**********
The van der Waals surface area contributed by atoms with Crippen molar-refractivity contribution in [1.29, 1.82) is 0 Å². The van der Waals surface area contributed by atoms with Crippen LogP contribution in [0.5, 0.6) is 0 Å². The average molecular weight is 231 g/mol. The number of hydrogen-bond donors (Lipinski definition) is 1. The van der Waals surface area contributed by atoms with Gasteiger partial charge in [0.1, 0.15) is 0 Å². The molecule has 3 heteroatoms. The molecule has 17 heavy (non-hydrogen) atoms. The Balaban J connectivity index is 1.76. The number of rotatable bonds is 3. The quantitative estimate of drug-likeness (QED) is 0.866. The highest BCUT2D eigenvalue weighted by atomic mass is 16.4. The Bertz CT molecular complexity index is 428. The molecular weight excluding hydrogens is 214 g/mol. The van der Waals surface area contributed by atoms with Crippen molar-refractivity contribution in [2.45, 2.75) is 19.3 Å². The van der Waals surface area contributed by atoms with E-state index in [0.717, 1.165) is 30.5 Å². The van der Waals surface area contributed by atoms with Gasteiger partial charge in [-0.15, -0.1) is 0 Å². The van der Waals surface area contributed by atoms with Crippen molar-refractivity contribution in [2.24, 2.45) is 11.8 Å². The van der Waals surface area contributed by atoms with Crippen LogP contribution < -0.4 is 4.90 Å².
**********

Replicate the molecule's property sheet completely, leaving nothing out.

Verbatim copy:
The van der Waals surface area contributed by atoms with Crippen molar-refractivity contribution in [1.29, 1.82) is 0 Å². The van der Waals surface area contributed by atoms with Crippen LogP contribution in [0.5, 0.6) is 0 Å². The average molecular weight is 231 g/mol. The number of hydrogen-bond donors (Lipinski definition) is 1. The van der Waals surface area contributed by atoms with Gasteiger partial charge in [0.1, 0.15) is 0 Å². The molecule has 3 heteroatoms. The molecule has 17 heavy (non-hydrogen) atoms. The Balaban J connectivity index is 1.76. The number of rotatable bonds is 3. The quantitative estimate of drug-likeness (QED) is 0.866. The highest BCUT2D eigenvalue weighted by atomic mass is 16.4. The Bertz CT molecular complexity index is 428. The molecular weight excluding hydrogens is 214 g/mol. The van der Waals surface area contributed by atoms with Crippen molar-refractivity contribution in [2.45, 2.75) is 19.3 Å². The van der Waals surface area contributed by atoms with E-state index in [0.717, 1.165) is 30.5 Å². The van der Waals surface area contributed by atoms with Gasteiger partial charge in [-0.15, -0.1) is 0 Å². The van der Waals surface area contributed by atoms with Crippen molar-refractivity contribution in [2.24, 2.45) is 11.8 Å². The van der Waals surface area contributed by atoms with Crippen LogP contribution < -0.4 is 4.90 Å².